The topics below demonstrate how to use the Snap-To feature in OpenVSP. Snap-To is an interactive collision detection function that enables placing components at a fixed surface normal distance from one another or to check for clearance or collision in a model. For example, a component may be rotated or translated through a range of motion to ensure that adjacent parts are not struck. Alternatively, a component may be placed a fixed distance relative to another set of components with a single click.
User Parameters are unique variables that you can leverage to control or link your model in ways that aren’t available by default in OpenVSP. There are always 16 predefined user parameters that will always have the same Group, Name, and ParmID regardless of which model you are using. This makes them very robust in scripting and automation. Perhaps of greater interest to the designer is the ability to create custom parameters and adjust them from this menu. Once a user parameter has been created, the parameter is available for adjustment or linking as with any other model parameter. For example, a wing may be sized according to gross weight and wing loading rather than by span and area. An propeller may be sized according to the thrust, disk loading, tip speed, etc. So you can see how leveraging User Parameters in your model can enable a wider variety of parametric variation than would otherwise be available by default.
Variable Presets are an incredibly versatile and powerful function within OpenVSP that enable multiple, preconfigured parameter settings to be swapped with the click of a button. Variable Presets differ from Design Variables in that the presets are not intended to be interacted with or altered outside of OpenVSP for large design space explorations. Rather, the presets are intended to act as stored configurations of various settings that can be quickly switched within the GUI. For example, you can use the basic frame of a transport aircraft and variable presets to switch between different manufacturers and passenger classes in a single model. You can quickly switch between low, medium, and high resolution surface tessellation. You can also save analysis input settings (such as VSPAERO) to quickly set up and run different conditions. The possibilities are relatively boundless with this feature.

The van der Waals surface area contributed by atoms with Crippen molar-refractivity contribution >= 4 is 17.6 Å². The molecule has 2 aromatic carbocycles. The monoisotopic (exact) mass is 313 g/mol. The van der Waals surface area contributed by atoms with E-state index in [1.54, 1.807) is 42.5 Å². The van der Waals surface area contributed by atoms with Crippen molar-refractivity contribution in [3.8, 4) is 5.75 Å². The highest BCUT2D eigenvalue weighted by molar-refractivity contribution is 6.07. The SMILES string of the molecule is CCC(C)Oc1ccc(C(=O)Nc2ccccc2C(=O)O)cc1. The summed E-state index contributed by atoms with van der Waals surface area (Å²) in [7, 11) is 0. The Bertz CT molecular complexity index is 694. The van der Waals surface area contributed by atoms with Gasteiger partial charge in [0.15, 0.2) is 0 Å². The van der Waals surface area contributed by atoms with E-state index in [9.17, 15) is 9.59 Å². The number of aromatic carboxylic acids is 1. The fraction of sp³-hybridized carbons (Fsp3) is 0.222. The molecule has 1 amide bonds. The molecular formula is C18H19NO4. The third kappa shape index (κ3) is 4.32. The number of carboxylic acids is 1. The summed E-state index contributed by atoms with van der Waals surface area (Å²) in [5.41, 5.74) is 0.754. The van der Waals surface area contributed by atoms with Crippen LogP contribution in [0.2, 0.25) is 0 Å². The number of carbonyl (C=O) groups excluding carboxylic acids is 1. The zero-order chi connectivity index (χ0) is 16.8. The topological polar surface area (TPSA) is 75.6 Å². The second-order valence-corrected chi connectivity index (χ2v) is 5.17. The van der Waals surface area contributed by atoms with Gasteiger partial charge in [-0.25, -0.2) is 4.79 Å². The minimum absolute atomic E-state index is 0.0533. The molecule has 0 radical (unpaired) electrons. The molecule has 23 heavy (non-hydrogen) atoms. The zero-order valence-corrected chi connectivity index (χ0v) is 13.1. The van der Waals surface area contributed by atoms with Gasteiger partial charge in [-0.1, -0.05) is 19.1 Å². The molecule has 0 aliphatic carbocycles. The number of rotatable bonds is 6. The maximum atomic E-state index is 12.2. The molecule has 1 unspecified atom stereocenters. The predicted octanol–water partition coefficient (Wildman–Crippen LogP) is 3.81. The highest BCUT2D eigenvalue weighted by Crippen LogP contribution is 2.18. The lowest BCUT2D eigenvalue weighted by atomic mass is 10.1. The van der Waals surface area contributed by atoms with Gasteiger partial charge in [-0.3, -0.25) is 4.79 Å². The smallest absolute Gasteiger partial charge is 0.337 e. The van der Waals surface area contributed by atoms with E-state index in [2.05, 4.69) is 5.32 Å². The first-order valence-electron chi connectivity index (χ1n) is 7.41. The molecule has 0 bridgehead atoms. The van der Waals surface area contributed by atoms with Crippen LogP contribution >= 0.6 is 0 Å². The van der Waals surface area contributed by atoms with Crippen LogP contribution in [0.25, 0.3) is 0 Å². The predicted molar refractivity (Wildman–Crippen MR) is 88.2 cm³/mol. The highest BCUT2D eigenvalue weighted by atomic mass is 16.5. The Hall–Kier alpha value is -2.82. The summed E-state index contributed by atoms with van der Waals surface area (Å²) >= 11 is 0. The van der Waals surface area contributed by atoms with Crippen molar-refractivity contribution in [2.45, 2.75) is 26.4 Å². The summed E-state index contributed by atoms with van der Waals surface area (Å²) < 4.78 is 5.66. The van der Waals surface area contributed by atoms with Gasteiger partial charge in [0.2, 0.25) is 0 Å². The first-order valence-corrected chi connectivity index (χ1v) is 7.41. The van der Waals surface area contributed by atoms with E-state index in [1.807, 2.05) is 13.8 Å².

Design variables are a great way of organizing your most important or most often used parameters into a single location for easy access and manipulation. You may also save the design variables to a text file that can be loaded at any time to update your model. These text files can be edited outside of OpenVSP either manually or by scripting/automation and then used to rapidly update models with parametric variations on design trades. This is a nice way of handling trade studies and systems analysis without having to build the API or write in AngelScript.
Similar to isolating OpenVSP components in Sets for analyses or visual grouping, you can also define specific sets of components to be included or excluded in a file export. For example, if you have many internal components that serve as masses or for cabin layout it is unlikely that you want all of these included in an outer mold line for aerodynamics, 3D printing, meshing, etc. Simply place the relevant components into a new Set and export by choosing that Set from the dropdown menu (File > Export… > Normal Set menu).
Component Sets may also be saved as a new OpenVSP model with an important caveat. The component hierarchy in the Model Tree must be preserved for the model to save the Set, meaning that the individual components and ALL relevant ancestor/parent components must also be included in the saved Set.